Fixed Annuities Provide Bridge to Comfortable Retirement

Americans are living longer. Consequently, they are spending more time in retirement, with the average person enjoying 20 years of life after they stop working.

But those longer lifespans require that we prepare for all these years and make sure our nest eggs will adequately cover this time.

One way to do that is with a fixed annuity. This typically safe money option can help provide you or your loved one with a comfortable retirement.

An annuity is a contract issued by an insurance company that allows an individual to set aside money with a fixed rate of return and have it grow on a tax-deferred basis for future use.

As you enter your golden years, you withdraw the money as needed, or you can turn the value of your annuity into a regularly paid income that is guaranteed to last the remainder of your life (and for some or all of your loved one’s life too, if applicable).

The fact that you don’t have to pay taxes on the annuity earnings until you withdraw them allows your money to work for you without being taxed each year.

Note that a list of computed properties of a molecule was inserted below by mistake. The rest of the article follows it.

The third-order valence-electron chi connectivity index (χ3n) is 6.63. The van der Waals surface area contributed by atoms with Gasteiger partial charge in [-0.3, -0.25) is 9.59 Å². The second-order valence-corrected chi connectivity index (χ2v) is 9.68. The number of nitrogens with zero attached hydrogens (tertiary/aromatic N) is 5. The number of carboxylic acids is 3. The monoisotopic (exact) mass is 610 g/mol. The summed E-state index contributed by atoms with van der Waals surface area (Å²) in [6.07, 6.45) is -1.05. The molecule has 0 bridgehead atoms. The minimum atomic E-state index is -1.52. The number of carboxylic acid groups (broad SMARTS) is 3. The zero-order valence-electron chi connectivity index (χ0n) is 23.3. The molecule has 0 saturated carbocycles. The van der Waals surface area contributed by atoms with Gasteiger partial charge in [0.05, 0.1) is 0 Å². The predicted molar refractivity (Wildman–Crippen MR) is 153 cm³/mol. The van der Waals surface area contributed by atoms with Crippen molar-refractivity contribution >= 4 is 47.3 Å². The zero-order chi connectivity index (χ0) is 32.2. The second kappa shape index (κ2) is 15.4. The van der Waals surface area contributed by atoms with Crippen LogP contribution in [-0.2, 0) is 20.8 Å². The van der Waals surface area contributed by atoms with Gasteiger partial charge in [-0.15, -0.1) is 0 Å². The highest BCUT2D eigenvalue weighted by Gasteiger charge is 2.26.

Most financial planners agree that you will need to replace 70-90% of your pre-retirement income to maintain your current standard of living.

Therefore, if you earn $70,000 a year before retirement, you will need to set aside $49,000 to $63,000 for each retired year. Be aware that you also need to account for the impact of inflation in your retirement planning.

 Another option

You may also want to consider an equity-index annuity. The equity-index annuity’s interest rates are directly linked to the performance of an index, like the S&P 500.

When the market is up, you benefit. If it drops, your interest rate should never fall below the equity-index annuity’s guaranteed minimum, so you are protected. 

The takeaway

 We can help you find a plan that fits your individual needs, and will assist you in planning for a comfortable retirement, making all those years of hard work pay off.

Note: Liquidated earnings are subject to ordinary income tax, may be subject to surrender charges and, if taken prior to age 59 1⁄2, may be subject to a 10% federal income tax penalty.

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